By Jacob Stockinger
Here is a special posting, a review written by frequent guest critic and writer for this blog, John W. Barker, who also took the performance photos.
Barker (below) is an emeritus professor of Medieval history at the University of Wisconsin-Madison. He also is a well-known classical music critic who writes for Isthmus and the American Record Guide, and who for 12 years hosted an early music show every other Sunday morning on WORT FM 89.9 FM. He serves on the Board of Advisors for the Madison Early Music Festival and frequently gives pre-concert lectures in Madison.
By John W. Barker
The Mosaic Chamber Players gave their final concert of the season at the First Unitarian Society of Madison on Saturday night.
The program was irresistible—all Schubert.
In fact, just two works, both among his last compositions, as he faced imminent death at 31 in 1828. The two are highly individual, but have in common a free use of theme-with-variations techniques.
The first was the rarely heard Fantasy in C, D. 934, the last of only some six compositions by Schubert (below) for violin and piano—not an idiom with which we identify him.
It is a long sequence of contrasting sections, which defies sonata form and stretches on to a degree that puzzled its first hearers. A great deal of it follows a familiar mixture popular in the early 19th-century, music more for piano with violin accompaniment than the other way around. After all Schubert did play the piano himself, but not the violin.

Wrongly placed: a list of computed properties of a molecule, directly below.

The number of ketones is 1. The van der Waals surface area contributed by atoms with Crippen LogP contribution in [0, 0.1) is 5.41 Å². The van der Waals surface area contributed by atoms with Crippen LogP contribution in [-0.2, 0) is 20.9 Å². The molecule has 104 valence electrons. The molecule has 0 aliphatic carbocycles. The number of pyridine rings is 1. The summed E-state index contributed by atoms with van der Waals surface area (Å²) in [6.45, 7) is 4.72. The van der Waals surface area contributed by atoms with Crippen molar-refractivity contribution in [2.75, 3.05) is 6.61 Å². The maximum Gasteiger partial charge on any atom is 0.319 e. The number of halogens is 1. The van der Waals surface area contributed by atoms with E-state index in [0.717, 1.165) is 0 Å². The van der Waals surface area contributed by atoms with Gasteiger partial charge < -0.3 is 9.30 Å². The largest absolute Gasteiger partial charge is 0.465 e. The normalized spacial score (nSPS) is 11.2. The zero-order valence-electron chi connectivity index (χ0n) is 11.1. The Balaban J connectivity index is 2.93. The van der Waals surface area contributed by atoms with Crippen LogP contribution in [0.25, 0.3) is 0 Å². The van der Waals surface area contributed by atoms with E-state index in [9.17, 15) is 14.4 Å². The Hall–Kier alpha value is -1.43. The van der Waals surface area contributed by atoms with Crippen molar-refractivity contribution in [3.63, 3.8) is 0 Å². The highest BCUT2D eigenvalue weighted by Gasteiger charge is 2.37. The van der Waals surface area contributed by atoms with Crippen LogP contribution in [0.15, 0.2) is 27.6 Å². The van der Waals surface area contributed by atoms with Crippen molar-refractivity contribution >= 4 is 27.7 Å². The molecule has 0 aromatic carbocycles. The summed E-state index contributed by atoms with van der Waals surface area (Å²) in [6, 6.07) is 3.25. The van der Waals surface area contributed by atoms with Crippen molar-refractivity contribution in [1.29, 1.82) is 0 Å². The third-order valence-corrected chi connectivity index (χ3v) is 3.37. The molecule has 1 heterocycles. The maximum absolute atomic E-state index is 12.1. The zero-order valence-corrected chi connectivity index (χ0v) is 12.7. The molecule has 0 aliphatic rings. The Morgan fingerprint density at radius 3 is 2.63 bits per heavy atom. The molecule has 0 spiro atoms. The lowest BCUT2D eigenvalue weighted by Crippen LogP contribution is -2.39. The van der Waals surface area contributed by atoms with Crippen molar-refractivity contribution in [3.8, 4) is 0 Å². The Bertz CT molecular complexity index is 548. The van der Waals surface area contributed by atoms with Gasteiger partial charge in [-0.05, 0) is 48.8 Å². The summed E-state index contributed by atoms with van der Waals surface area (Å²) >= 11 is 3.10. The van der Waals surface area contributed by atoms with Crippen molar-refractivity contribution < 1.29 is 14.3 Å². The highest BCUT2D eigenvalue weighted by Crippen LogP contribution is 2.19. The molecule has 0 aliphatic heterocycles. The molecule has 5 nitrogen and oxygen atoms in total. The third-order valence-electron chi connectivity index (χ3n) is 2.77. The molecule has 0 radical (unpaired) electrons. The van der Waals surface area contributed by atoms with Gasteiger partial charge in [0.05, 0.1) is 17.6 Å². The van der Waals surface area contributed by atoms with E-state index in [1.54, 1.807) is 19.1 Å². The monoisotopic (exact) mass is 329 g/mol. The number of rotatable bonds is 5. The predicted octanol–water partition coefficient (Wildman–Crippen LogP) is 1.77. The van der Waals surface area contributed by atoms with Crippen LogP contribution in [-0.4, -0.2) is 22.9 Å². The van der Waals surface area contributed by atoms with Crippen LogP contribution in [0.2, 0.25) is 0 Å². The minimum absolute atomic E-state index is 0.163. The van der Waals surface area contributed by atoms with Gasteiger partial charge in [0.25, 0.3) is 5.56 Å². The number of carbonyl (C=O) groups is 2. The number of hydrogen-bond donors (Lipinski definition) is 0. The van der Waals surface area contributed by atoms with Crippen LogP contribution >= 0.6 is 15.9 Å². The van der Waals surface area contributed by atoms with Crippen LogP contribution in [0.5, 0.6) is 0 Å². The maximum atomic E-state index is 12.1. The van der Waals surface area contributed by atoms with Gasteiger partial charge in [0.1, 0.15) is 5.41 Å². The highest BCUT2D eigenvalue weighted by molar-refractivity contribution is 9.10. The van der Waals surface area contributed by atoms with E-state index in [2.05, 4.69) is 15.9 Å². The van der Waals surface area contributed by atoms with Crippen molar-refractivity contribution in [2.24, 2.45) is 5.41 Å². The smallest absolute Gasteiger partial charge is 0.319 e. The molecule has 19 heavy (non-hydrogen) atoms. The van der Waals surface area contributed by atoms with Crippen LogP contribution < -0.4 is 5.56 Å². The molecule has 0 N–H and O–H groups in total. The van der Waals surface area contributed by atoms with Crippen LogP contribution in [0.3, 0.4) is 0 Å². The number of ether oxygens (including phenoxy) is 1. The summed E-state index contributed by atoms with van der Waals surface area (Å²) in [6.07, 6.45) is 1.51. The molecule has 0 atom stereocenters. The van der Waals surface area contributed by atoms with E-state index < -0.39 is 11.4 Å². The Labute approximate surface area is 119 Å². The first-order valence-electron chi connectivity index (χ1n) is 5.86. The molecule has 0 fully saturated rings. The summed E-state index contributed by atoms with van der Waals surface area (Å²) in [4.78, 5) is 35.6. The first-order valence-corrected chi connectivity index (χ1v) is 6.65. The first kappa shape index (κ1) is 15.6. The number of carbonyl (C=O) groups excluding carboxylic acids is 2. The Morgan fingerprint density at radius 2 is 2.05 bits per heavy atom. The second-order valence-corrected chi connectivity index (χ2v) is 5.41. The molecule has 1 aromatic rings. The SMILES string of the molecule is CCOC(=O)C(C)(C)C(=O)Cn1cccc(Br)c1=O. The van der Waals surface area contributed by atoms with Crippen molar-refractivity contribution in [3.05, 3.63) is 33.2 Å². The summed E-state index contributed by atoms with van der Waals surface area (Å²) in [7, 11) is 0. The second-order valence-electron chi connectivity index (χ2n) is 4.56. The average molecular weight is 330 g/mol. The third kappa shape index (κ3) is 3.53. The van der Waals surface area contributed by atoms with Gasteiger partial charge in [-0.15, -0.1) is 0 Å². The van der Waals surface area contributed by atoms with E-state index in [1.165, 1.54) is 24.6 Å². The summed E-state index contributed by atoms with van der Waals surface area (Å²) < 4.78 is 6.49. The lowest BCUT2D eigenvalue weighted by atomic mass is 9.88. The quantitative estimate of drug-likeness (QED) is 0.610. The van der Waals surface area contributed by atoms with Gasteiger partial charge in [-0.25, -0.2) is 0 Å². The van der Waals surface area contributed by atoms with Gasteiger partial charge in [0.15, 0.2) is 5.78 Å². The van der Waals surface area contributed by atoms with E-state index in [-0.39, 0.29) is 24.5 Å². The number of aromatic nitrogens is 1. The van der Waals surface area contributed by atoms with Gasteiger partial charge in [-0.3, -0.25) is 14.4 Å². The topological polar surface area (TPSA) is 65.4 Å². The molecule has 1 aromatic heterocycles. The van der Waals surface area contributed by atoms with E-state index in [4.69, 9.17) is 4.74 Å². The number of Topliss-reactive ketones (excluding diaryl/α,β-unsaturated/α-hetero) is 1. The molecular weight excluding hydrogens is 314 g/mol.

This poses a challenge for the violinist, but Laura Burns (below left) met it valiantly, playing with great feeling and strength—though I wondered if she could have been helped by having the piano lid only half-opened, rather than fully.
(In a YouTube video at the bottom, you can hear the Fantasy for Violin and Piano, performed live by violinist Benjamin Beilman, who turned in a riveting performance last October of the Violin Concerto by Ludwig van Beethoven with the Wisconsin Chamber Orchestra.)
Joining her was the Mosaic group’s founder and director, Jess Salek (below right), whose formidable pianism was the anchor of the whole concert and the clear inspiration for his partners.
The second, and even longer work was the Trio No. 2 in E-flat major, D. 929, in which Salek was joined by violinist Wes Luke (below left) and cellist Michael Allen (below right).
This is an expansive work, stretching forms and tonalities to their utmost, in music that ranges from melting beauty to frightening power. The three players gave it their all in a performance of gusto and intensity.
This was chamber music playing of the first rank and a great gift to Madison music lovers by instrumentalists who perform with the Madison Symphony Orchestra, the Wisconsin Chamber Orchestra and the Madison Youth Choirs.
And it was a compelling tribute to Schubert.
It made me feel as if, somehow, I might hug the young dying genius and whisper in his ear: “Take cheer—you will live beyond your life!”